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Global Food Prices At 5-year High: FAO

World food prices rose for a third straight month in December to the highest level in five years, driven by a surge in prices of vegetable oil, the Food and Agriculture Organization said Thursday.

The FAO Food Price Index rose 2.5 percent from November to 18.7 points, the highest level since December 2014, the Rome-based agency said.

The index tracks monthly changes in the global prices of commonly-traded food commodities.

For the full year 2019, the index rose 1.8 percent to 171.5 points. That was still 25 percent below its peak in 2011, the UN food agency said.

The FAO Vegetable Oil Price Index jumped 9.4 percent from November, rising for the sixth consecutive month.

The surge was driven by palm oil prices, buoyed by both solid demand, especially from the biodiesel sector, and concerns about tightening supplies.

However, the vegetable oil sub-index had over the course of 2019 reached its lowest annual average since 2007 despite the December increase.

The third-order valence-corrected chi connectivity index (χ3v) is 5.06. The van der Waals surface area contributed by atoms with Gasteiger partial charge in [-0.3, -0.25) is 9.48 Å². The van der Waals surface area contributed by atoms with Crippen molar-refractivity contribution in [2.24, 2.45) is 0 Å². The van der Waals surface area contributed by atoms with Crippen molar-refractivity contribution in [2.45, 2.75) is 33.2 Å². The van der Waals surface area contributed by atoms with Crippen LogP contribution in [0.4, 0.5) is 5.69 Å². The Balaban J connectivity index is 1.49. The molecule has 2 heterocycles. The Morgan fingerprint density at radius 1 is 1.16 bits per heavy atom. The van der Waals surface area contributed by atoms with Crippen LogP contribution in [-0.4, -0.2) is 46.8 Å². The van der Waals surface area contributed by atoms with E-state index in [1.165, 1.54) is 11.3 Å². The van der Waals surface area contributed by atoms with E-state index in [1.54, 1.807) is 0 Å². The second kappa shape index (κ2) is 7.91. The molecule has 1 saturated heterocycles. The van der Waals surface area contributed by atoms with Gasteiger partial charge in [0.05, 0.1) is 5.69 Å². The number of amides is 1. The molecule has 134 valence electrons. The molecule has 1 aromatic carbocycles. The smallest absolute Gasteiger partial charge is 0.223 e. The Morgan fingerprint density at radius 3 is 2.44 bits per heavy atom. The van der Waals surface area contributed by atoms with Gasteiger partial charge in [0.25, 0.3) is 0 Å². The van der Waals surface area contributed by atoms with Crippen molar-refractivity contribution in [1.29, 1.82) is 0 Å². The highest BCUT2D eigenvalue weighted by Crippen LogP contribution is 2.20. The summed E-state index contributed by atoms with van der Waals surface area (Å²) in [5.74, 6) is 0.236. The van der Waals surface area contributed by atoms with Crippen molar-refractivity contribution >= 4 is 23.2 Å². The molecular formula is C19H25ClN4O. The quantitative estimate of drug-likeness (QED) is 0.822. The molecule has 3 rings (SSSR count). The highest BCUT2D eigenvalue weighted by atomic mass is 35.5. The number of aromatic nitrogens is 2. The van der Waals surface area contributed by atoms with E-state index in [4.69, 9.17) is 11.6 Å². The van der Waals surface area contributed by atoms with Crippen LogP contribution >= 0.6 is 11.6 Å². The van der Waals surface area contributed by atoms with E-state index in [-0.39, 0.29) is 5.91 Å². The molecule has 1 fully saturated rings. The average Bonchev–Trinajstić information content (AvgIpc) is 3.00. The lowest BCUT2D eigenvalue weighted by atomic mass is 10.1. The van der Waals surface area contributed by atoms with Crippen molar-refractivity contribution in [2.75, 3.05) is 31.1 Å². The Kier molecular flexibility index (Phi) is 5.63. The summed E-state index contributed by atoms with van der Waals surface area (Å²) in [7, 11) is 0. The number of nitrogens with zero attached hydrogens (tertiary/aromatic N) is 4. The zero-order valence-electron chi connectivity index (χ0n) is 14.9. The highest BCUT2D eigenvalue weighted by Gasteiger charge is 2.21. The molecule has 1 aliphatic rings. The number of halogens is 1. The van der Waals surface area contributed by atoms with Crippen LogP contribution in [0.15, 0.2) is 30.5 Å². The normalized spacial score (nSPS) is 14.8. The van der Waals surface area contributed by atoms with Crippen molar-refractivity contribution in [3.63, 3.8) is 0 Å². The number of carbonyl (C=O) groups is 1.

Sugar prices climbed 4.8 percent, partly driven by rising crude oil prices that led Brazil's sugar mills to use more sugarcane supplies to produce ethanol, in turn leading to reduced sugar availability in the global market.

Dairy prices rose 3.3 percent led by an almost 8 percent increase in cheese prices amid less exports from the EU and Oceania, the FAO said.

Cereal prices grew 1.4 percent, led by wheat prices, while the meat price index was roughly unchanged from the previous month. However, the latter rose 18 percent during 2019, driven by an increase in the prices of pig meat, caused mainly due to solid import demand from Asia.

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